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PM Rishi Sunak-led British government issues new guidelines to prohibit use of mobile phones in schools UK
The British government issues guidelines to prohibit the use of mobile phones in schools. Photo Courtesy: Unsplash

PM Rishi Sunak-led British government issues new guidelines to prohibit use of mobile phones in schools

India Blooms News Service | @indiablooms | 21 Feb 2024, 03:35 pm

Mobile phones are set to be prohibited in schools across England as part of the British government’s plan to minimise disruption and improve behaviour in classrooms.

New mobile phones in schools guidance issued on Monday (19 February 2024) backs headteachers in prohibiting the use of mobile phones throughout the school day, including at break times. 

Many schools around the country are already prohibiting mobile phone use with great results. This guidance will ensure there is a consistent approach across all schools.

By the age of 12, 97% of children have their own mobile phone, according to Ofcom. Using mobile phones in schools can lead to online bullying, distraction and classroom disruption which, in turn, can lead to lost learning time. 

Last year, Unesco called for smartphones to be banned from schools as evidence showed it was linked to reduced educational performance and that excessive screen time had a negative impact on children’s wellbeing.

Schools will be supported to prohibit mobile phone use with examples of different approaches including banning phones from the school premises, handing in phones on arrival at school, and keeping phones securely locked away at school. 

The guidance will respond to concerns from parents about mobile phones, with the latest data from ParentKind’s National Parent Survey, revealing that 44% of parents are concerned about the amount of time their children spend on electronic devices, rising to 50% of parents of secondary school children.

Driving high expectations of behaviour is a priority for the government, building on our £10 million investment in behaviour hubs which will support up to 700 schools over 3 years, as well as existing behaviour in schools guidance.

"We are making long-term decisions to ensure all pupils have world class education. This guidance builds on that work which has delivered 89% of schools rated good or outstanding by Ofsted, up from just 68% in 2010," the government said in a statement.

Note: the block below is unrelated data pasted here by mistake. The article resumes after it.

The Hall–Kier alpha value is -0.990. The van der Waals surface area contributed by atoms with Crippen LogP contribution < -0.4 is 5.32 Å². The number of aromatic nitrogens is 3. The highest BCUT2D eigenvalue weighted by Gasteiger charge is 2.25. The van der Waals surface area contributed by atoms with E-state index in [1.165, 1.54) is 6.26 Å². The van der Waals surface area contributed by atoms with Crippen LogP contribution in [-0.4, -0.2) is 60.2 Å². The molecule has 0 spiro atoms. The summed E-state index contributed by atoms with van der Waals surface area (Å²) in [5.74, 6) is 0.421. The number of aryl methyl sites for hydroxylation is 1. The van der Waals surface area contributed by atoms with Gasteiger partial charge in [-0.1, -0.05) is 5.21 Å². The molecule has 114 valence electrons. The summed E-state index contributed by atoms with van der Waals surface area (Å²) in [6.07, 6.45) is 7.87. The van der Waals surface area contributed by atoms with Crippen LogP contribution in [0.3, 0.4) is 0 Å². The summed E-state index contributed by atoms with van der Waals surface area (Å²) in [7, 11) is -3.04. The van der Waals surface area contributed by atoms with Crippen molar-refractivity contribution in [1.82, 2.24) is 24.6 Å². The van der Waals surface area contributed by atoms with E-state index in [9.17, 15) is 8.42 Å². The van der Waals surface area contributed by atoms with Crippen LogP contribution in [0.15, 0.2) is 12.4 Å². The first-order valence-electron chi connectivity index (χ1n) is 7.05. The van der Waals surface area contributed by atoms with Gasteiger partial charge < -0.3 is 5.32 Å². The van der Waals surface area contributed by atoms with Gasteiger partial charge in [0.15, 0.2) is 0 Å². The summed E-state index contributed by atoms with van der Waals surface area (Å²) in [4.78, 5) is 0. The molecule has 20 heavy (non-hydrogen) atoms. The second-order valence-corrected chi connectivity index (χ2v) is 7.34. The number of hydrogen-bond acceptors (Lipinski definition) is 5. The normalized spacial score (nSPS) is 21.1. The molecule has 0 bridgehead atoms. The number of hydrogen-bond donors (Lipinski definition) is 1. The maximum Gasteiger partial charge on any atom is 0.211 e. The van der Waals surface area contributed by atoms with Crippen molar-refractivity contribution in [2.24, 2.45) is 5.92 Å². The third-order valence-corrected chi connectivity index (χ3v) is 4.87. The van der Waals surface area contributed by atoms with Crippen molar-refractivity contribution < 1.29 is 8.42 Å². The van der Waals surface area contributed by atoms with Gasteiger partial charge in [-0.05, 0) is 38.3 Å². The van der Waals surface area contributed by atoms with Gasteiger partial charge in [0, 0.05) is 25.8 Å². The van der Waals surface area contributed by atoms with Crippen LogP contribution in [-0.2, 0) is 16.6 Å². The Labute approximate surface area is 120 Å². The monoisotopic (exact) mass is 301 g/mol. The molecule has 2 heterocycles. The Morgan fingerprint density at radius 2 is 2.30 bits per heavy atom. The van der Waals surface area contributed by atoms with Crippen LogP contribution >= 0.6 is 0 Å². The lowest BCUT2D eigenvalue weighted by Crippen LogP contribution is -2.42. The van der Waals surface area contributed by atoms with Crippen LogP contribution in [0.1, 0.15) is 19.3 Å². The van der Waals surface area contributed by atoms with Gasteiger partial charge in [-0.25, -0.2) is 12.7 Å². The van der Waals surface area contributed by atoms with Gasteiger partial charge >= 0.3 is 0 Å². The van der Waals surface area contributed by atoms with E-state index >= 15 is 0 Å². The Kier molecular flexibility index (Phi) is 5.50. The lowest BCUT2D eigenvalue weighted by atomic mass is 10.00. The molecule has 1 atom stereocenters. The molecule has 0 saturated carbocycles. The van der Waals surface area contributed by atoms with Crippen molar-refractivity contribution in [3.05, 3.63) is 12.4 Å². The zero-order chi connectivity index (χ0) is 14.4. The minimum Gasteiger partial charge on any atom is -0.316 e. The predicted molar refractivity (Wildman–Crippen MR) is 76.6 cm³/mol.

"Our plan is working with school standards rising across the board. England has catapulted up the international rankings for academic attainment through our multimillion-pound maths and English hubs programme and phonics screening check. We are now one of the top performing countries in the Western world for maths and reading and the government will continue to build on this progress by delivering crucial reforms including by creating the Advanced British Standard," it said.

Education Secretary Gillian Keegan said: "Schools are places for children to learn and mobile phones are, at a minimum, an unwanted distraction in the classroom."

"We are giving our hard-working teachers the tools to take action to help improve behaviour and to allow them to do what they do best – teach," Keegan said.

Technology Secretary Michelle Donelan said: "Growing up in today’s digital world provides immense opportunities but this should not come at the expense of our children’s wellbeing or education. That is why we have passed world leading legislation to make the UK the safest place in the world for young people to be online."

"Today’s announcement will support parents and educators further, helping give the next generation the best chance to realise their potential," Michelle Donelan said.

Government data on mobile use by students

The latest government data finds around a third (29%) of secondary school pupils reported mobile phones being used when they were not supposed to in most, or all, lessons. 

Schools have seen success in prohibiting mobile phones through tactics such as introducing lockers with charging points for students to ensure they don’t come into classrooms. 

One school referenced in the guidance introduced this change and saw a positive impact overnight and within one year the whole culture of the school had changed.

Without access to mobile phones, pupils have the headspace and calm environment to learn, and staff have the quiet and focus to teach in.

The move will bring England in line with steps taken by other countries who have restricted mobile phone use including France, Italy and Portugal. 

Prime Minister's reaction

Prime Minister Rishi Sunak posted on X: "Almost one-third of secondary school pupils said that their lessons were disrupted by phones."

"Today’s guidance will help schools put an end to this," he said.

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